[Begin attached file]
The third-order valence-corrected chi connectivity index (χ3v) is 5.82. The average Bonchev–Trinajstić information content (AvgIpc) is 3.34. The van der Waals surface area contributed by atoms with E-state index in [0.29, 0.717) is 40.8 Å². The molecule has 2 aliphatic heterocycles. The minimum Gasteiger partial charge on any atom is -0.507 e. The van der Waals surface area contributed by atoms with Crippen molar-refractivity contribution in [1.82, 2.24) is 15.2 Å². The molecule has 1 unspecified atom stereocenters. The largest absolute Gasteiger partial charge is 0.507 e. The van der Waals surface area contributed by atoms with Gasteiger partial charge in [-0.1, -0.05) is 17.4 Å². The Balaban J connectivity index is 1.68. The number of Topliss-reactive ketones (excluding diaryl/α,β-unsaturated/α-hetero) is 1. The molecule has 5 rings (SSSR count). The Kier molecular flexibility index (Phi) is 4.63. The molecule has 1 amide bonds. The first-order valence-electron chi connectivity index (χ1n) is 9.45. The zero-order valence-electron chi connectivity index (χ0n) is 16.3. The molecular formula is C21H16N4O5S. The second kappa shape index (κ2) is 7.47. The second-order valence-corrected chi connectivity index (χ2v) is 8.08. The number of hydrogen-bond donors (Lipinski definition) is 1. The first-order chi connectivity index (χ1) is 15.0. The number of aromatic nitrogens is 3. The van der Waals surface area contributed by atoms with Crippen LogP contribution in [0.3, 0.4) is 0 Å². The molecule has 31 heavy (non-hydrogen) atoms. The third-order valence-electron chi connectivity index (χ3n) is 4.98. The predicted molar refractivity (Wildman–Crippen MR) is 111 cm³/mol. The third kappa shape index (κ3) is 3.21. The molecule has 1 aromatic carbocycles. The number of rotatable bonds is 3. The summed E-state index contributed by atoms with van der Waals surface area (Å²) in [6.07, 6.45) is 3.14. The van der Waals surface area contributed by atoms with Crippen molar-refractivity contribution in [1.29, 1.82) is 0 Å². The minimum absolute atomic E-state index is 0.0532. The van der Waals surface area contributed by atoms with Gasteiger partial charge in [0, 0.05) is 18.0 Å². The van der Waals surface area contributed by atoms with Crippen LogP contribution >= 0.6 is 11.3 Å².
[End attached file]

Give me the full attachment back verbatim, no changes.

The third-order valence-corrected chi connectivity index (χ3v) is 5.82. The average Bonchev–Trinajstić information content (AvgIpc) is 3.34. The van der Waals surface area contributed by atoms with E-state index in [0.29, 0.717) is 40.8 Å². The molecule has 2 aliphatic heterocycles. The minimum Gasteiger partial charge on any atom is -0.507 e. The van der Waals surface area contributed by atoms with Crippen molar-refractivity contribution in [1.82, 2.24) is 15.2 Å². The molecule has 1 unspecified atom stereocenters. The largest absolute Gasteiger partial charge is 0.507 e. The van der Waals surface area contributed by atoms with Gasteiger partial charge in [-0.1, -0.05) is 17.4 Å². The Balaban J connectivity index is 1.68. The number of Topliss-reactive ketones (excluding diaryl/α,β-unsaturated/α-hetero) is 1. The molecule has 5 rings (SSSR count). The Kier molecular flexibility index (Phi) is 4.63. The molecule has 1 amide bonds. The first-order valence-electron chi connectivity index (χ1n) is 9.45. The zero-order valence-electron chi connectivity index (χ0n) is 16.3. The molecular formula is C21H16N4O5S. The second kappa shape index (κ2) is 7.47. The second-order valence-corrected chi connectivity index (χ2v) is 8.08. The number of hydrogen-bond donors (Lipinski definition) is 1. The first-order chi connectivity index (χ1) is 15.0. The number of aromatic nitrogens is 3. The van der Waals surface area contributed by atoms with Crippen LogP contribution in [0.3, 0.4) is 0 Å². The molecule has 31 heavy (non-hydrogen) atoms. The third-order valence-electron chi connectivity index (χ3n) is 4.98. The predicted molar refractivity (Wildman–Crippen MR) is 111 cm³/mol. The third kappa shape index (κ3) is 3.21. The molecule has 1 aromatic carbocycles. The number of rotatable bonds is 3. The summed E-state index contributed by atoms with van der Waals surface area (Å²) in [6.07, 6.45) is 3.14. The van der Waals surface area contributed by atoms with Crippen molar-refractivity contribution in [1.29, 1.82) is 0 Å². The minimum absolute atomic E-state index is 0.0532. The van der Waals surface area contributed by atoms with Gasteiger partial charge in [0, 0.05) is 18.0 Å². The van der Waals surface area contributed by atoms with Crippen LogP contribution >= 0.6 is 11.3 Å².